When ‘Concierge Medicine’ Came to Town, I Had Some Questions. I Still Do.

Earlier this year, the health system at the University of Michigan in Ann Arbor became the latest to roll out a “concierge medicine” program, joining the ranks of other prominent academic health centers, including Duke Health, Stanford Health Care, and Partners HealthCare, which is affiliated with Harvard Medical School.

Partner content, op-eds, and Undark editorials.

If you’re like me circa five months ago, you may not know what “concierge medicine” is (hint: It doesn’t involve getting an MRI in the lobby of a Four Seasons). Such programs, I’ve since learned, grew out of the private, for-profit sector, and they have traditionally had a fairly straightforward, market-driven mission: For a lot more money — sometimes as much as $80,000 annually per family — you can purchase a lot more personalized health care attention than you would get from a typical insurance plan. The migration of concierge medicine into academic health care settings is a newer thing, and while the fees are far less mercenary — I found programs online ranging anywhere from $2,500 to $6,000 per person in annual fees, on average, plus the cost of traditional insurance — they offer subscribers similar benefits: Access to a primary care physician at any time of day or night, unhurried appointments, and specialty care coordination.

To some, the whole concierge medicine concept — in any context — sounds like a revolutionary model of health care delivery that enhances the doctor-patient relationship. To others, it looks like an elitist program whereby scarce medical resources are siphoned off from the vast majority of patients and delivered to the wealthy. Those divergent views can become even more pointed in an academic health care setting, where backers position concierge medicine not just as a fast-lane for campus power brokers, but as a beneficent money maker — one that allows academic health centers to play Robin Hood by using concierge philanthropy and fees to fund the rest of the health system, including care for poor patients.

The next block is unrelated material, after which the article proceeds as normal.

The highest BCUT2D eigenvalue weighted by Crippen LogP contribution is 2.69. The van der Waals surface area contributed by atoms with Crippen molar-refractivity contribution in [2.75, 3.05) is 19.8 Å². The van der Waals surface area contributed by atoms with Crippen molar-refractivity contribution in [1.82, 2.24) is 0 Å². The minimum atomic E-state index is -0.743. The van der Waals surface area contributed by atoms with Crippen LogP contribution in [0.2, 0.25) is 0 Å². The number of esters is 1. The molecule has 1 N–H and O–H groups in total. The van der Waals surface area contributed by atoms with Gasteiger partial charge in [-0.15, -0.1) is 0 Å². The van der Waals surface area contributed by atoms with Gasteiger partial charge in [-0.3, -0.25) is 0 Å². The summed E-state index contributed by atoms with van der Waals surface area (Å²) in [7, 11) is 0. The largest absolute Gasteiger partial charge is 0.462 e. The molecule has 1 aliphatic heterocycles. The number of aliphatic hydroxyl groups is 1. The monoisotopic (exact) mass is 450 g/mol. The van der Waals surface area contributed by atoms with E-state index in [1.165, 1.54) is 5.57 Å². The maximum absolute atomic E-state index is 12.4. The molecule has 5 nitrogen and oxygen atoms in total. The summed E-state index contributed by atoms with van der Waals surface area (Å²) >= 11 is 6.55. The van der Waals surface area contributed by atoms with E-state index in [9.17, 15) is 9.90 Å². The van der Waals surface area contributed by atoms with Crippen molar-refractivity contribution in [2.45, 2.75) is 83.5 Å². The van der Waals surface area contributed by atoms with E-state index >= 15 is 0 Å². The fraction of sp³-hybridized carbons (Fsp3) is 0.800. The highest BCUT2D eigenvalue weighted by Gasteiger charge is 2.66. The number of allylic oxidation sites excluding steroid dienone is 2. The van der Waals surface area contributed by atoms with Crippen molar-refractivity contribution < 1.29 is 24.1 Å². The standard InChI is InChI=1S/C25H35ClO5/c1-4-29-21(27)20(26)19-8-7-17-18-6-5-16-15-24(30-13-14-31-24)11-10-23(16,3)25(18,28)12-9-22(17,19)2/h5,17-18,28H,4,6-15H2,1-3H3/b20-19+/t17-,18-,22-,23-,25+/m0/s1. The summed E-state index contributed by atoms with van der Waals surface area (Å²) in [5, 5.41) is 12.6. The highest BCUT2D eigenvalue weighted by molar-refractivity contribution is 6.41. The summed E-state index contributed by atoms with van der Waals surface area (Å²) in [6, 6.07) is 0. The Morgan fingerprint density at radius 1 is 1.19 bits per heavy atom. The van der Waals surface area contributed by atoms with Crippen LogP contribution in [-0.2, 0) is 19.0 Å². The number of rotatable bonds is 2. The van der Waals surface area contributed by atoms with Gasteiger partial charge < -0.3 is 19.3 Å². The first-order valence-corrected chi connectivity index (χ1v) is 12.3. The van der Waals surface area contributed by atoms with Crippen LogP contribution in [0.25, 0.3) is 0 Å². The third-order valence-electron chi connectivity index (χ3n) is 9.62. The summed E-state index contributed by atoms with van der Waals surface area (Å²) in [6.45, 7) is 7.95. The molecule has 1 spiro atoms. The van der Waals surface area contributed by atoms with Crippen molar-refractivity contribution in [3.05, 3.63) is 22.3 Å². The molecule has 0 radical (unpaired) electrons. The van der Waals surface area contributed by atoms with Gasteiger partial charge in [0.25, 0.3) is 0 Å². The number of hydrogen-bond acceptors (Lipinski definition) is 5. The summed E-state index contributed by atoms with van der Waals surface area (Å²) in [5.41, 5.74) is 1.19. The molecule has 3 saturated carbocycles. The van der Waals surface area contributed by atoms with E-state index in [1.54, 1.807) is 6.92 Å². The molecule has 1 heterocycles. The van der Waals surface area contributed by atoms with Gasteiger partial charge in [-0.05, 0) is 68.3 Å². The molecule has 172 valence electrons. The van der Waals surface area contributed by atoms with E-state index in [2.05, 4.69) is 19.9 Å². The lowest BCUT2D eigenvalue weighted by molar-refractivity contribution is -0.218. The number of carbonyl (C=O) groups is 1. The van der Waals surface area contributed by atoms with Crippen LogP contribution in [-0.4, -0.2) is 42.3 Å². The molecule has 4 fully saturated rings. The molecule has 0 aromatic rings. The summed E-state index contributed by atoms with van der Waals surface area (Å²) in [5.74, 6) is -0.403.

That all sounds great, but when concierge medicine first came to my campus, I had some basic questions: Is such a system fair and ethical? Do its luxury aspirations belong at my public alma mater, which recently renewed its commitment to diversity, equity, and inclusion? And most importantly, as a science writer, I wondered what sort of empirical evidence exists to show that concierge programs provide any benefit to anyone, rich or poor?

I first became aware of the program in early 2018. This was several weeks after the university health system, Michigan Medicine, mailed invitations to select donors announcing the Victors Care program — its name a nod to the university’s fight song. With the slogan “Health Care Reimagined,” the invitation promised members “an unprecedented level of access, convenience, and individually tailored support.”

In leafy Ann Arbor, Victors Care went down like a Styrofoam cup at a zero-waste party.

A January 29 letter to the health system administration, now signed by more than 300 faculty members from 16 departments, outlined an array of concerns. The Michigan Nurses Association, expressed their disapproval, too: “Nurses … are speaking out with concerns that this program is a move towards separate and unequal health care,” they wrote in a February press release. And in March, more than 100 medical residents and fellows issued their own letter, arguing that programs like Victors Care “cater to the privileged and threaten to widen the health disparities gap that so many of us entered into medicine to help narrow.”

These arguments reflect pressing health care concerns across the United States, which has a well-documented health care gap that falls along socioeconomic lines. In 1980, a wealthy 50-year-old man could expect to live 5.1 years longer than a similarly aged poor man. Thirty years later, that difference had more than doubled to 12 years. Further, from 2000 to 2014, the number of seniors reporting good health increased by 21 percent among non-Hispanic whites. During that same period, the number of black seniors reporting good health decreased by 17 percent.

One might assume that given their relatively worse health, poor Americans would account for a higher proportion of health care spending. While this was true for the decades following the creation of Medicare and Medicaid in 1965, things began to change in 2004, when per capita health care spending for the poorest 20 percent of Americans fell annually for 8 straight years. At the same time, per capita health care spending for the wealthiest 20 percent was rising. By 2012, spending for the wealthiest 20 percent of Americans exceeded that of the other groups.